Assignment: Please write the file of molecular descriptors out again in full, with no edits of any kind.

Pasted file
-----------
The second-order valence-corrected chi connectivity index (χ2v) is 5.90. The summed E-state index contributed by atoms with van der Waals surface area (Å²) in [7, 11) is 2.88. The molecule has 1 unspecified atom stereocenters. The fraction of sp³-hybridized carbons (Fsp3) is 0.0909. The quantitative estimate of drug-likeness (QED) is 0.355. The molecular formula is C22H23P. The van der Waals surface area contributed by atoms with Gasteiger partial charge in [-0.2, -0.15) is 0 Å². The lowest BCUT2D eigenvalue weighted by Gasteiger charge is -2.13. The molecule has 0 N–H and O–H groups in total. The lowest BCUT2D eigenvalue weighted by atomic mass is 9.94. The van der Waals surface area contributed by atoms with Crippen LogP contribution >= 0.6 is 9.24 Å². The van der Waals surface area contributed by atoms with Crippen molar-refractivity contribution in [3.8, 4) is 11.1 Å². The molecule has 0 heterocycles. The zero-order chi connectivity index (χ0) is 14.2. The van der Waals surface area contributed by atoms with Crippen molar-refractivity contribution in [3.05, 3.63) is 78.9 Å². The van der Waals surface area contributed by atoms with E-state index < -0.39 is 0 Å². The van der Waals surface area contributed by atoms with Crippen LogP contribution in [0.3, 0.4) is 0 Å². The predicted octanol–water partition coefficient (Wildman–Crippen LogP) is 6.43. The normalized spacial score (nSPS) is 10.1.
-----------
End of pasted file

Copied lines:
The second-order valence-corrected chi connectivity index (χ2v) is 5.90. The summed E-state index contributed by atoms with van der Waals surface area (Å²) in [7, 11) is 2.88. The molecule has 1 unspecified atom stereocenters. The fraction of sp³-hybridized carbons (Fsp3) is 0.0909. The quantitative estimate of drug-likeness (QED) is 0.355. The molecular formula is C22H23P. The van der Waals surface area contributed by atoms with Gasteiger partial charge in [-0.2, -0.15) is 0 Å². The lowest BCUT2D eigenvalue weighted by Gasteiger charge is -2.13. The molecule has 0 N–H and O–H groups in total. The lowest BCUT2D eigenvalue weighted by atomic mass is 9.94. The van der Waals surface area contributed by atoms with Crippen LogP contribution >= 0.6 is 9.24 Å². The van der Waals surface area contributed by atoms with Crippen molar-refractivity contribution in [3.8, 4) is 11.1 Å². The molecule has 0 heterocycles. The zero-order chi connectivity index (χ0) is 14.2. The van der Waals surface area contributed by atoms with Crippen molar-refractivity contribution in [3.05, 3.63) is 78.9 Å². The van der Waals surface area contributed by atoms with E-state index < -0.39 is 0 Å². The van der Waals surface area contributed by atoms with Crippen LogP contribution in [0.3, 0.4) is 0 Å². The predicted octanol–water partition coefficient (Wildman–Crippen LogP) is 6.43. The normalized spacial score (nSPS) is 10.1.